That was the consensus of a panel of experts who spoke on Jan. 24 at the Lincoln Center campus at “Tax Reform’s Impact on the Real Estate Market.” The event was hosted by the Fordham Real Estate Institute and the Real Estate Services Alliance and moderated by James Nelson, vice chairman at Cushman Wakefield.
Richard Shapiro, director of EisnerAmper, gave a brief breakdown of nearly 500 pages of new tax law passed by Congress in December. After hearing Shapiro’s summary panelist Stephen DeNardo, CEO of River Oak Investment, sounded a note of optimism.
“There are three things I don’t bet against: I don’t bet against the United States; I don’t bet against New York; and I don’t bet against Tom Brady,” said DeNardo. He said that no matter the fluctuations in the economy, the New York real estate market is the last to take a dive and the first to recover.
In addressing the new law, panelists wore no rose-tinted glasses. There was consensus that the commercial real estate market will benefit, as will most commercial businesses, from the new 21 percent tax rate down from 35 percent. But the residential market will take a hit in light of the $10,000 cap on property tax deductions.
“In the residential sector, there’s going to be a price correction. It’ll be a long, drawn out process as to what values will be,” said Jonathan Miller, CEO, Miller Samuel Inc. “The first-time buyers’ market is going to fall, and it’s going to take many CPAs and lawyers to navigate this.”
Limited Deductions = Limited Home Buying
Another area of concern is the itemized deductions that will be eliminated under the new law, said Mike Stattery, senior vice president of research at the Real Estate Board of New York. He said this would likely act as an additional “disincentive” to home buyers.
“Fortunately, we have governor (Andrew Cuomo). Not one to sit on the sidelines, he’s talked about trying to make changes to blunt the impact of [eliminating]SALT (State and Local Taxes) on New York State resident itemized deductions,” said Slattery.
Panelists expressed concern that if state and local governments overreach or overcharge to make up for lost federal revenue, retirees may move to low- or no-income tax states like Florida. Jimmy Hinton, managing director of research at HFF, said that corporations like Amazon are keeping a keen eye on state responses before they decide where to move their new headquarters.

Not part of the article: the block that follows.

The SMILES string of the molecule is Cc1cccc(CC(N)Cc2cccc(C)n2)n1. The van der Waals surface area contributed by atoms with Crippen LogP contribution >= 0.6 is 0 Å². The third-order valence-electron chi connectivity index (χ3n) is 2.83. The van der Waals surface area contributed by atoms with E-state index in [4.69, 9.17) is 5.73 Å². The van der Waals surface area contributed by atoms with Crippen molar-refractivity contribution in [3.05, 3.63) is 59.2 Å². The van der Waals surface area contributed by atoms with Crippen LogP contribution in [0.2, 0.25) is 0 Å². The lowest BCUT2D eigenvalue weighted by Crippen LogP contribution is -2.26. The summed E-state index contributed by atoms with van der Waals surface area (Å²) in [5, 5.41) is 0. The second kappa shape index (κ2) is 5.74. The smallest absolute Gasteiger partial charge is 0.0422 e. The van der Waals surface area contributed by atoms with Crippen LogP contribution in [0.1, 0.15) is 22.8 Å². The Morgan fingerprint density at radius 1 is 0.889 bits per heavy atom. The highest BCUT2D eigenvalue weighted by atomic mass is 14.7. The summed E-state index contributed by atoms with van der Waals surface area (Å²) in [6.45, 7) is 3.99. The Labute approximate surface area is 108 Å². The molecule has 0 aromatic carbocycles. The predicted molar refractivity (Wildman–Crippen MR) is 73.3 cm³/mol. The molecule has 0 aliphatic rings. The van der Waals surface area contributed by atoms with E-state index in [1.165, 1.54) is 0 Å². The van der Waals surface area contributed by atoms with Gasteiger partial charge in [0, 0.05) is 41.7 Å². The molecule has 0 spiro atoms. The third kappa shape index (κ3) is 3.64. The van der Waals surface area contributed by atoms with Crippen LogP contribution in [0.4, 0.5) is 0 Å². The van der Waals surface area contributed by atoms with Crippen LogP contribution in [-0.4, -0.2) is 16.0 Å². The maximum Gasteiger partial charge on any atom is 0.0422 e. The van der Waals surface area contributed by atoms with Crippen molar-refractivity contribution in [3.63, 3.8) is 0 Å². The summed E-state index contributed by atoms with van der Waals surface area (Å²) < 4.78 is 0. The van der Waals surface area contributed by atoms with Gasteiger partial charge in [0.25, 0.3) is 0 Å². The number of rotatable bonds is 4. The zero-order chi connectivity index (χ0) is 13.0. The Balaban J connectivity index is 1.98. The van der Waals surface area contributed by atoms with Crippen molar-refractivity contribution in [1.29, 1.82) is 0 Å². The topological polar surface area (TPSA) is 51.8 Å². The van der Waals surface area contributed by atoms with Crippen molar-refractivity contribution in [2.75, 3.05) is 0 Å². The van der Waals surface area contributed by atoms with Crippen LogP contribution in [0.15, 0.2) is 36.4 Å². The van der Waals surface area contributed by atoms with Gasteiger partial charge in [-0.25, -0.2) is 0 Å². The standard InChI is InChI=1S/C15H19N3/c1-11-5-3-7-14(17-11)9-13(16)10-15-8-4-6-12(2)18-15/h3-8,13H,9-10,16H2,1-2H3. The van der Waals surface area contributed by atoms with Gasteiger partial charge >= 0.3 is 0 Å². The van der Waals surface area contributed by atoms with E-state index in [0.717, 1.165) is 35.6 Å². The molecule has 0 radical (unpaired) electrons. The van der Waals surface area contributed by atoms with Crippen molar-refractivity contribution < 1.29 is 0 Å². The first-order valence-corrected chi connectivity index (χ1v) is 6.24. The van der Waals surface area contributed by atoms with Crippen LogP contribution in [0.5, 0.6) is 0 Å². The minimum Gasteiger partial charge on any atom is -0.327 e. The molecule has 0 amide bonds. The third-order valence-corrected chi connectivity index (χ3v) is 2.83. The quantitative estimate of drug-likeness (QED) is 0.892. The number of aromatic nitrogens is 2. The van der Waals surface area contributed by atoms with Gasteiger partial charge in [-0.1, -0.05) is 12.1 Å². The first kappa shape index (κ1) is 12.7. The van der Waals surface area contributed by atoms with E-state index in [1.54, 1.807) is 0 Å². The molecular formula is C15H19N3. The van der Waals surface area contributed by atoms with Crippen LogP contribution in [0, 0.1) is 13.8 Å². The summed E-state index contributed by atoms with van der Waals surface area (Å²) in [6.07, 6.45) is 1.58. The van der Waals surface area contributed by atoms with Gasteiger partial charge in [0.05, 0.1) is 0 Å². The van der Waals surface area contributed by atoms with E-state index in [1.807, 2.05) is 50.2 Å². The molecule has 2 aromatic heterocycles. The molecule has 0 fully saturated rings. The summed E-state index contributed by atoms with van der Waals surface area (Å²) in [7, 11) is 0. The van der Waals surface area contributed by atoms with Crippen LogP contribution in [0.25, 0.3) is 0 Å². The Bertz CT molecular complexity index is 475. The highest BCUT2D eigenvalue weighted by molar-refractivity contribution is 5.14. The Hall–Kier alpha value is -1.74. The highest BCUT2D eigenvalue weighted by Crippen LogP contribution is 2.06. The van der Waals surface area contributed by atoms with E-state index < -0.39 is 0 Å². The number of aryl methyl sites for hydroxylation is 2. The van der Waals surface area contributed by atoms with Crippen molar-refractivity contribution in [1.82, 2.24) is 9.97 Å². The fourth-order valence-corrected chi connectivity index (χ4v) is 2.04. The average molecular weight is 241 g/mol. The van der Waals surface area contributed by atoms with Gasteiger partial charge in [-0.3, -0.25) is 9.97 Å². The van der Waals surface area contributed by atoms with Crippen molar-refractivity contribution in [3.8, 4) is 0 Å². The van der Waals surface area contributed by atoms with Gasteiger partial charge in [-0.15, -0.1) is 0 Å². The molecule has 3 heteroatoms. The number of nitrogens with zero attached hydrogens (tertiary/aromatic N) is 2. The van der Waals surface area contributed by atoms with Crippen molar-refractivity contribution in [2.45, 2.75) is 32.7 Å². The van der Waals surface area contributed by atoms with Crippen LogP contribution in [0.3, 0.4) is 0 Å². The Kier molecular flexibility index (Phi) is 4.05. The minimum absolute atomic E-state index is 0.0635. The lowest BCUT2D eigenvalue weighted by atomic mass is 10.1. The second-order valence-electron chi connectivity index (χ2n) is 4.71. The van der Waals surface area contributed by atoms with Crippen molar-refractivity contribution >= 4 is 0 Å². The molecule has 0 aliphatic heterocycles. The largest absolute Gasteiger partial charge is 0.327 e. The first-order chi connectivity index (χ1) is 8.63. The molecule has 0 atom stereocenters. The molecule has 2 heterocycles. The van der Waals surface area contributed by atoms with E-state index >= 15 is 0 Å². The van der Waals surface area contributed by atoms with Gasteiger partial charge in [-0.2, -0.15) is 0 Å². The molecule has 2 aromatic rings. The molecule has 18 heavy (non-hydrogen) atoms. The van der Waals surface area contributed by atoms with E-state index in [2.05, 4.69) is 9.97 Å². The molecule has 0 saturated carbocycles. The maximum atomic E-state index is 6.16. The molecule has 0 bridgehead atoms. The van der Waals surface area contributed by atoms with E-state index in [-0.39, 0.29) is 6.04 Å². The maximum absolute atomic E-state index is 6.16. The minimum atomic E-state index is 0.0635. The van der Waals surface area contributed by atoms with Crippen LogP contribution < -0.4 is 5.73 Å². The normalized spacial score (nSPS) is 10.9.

“The states are in a greater position of power to do what they want in order to raise revenue,” said Hinton.
Hinton, who is based in Texas, said that some states and cities have benefited from the relocation of corporations, due to lower taxes. But municipalities like Dallas are going to slow down incentives because “they’re running of out of fire power,” with local taxes on the increase.
Miller agreed that the federal tax code will affect local taxes.
“Certainly there will be migration to low-tax states, but I think it’s overhyped,” he said, citing the New York region in particular. “The more prevalent competition will be between county locations, such as Fairfield (Connecticut) versus Westchester (New York).” Taxes in Fairfield are just 35 percent of what they are in Westchester, he said.
One thing panelists agreed on was that low- and moderate-income renters will take a hit.
“The new tax law takes away some of the incentive to build affordable housing,” said DeNardo.
Here too, though, state law could help buttress areas that the federal law may hurt, said Brad Klatt, co-founder, Roseland Property Company, Canoe Brook Partners.
“In almost all of the blue states, they don’t allow for large-scale development without the creation of affordable housing,” said Klatt. “But we may find less housing, period, because they’re tied at the hip. It’ll push rents up.”
New York City should weather the changes just fine, said Slattery.
“It’s not just about the tax environment here, it’s the work force, [and]the city’s assets are innumerable,” he said. “There may be a slowdown in sales prices, but when you’re at 80 miles an hour and then you go to 60 miles an hour, you feel it but you’re still going at 60.”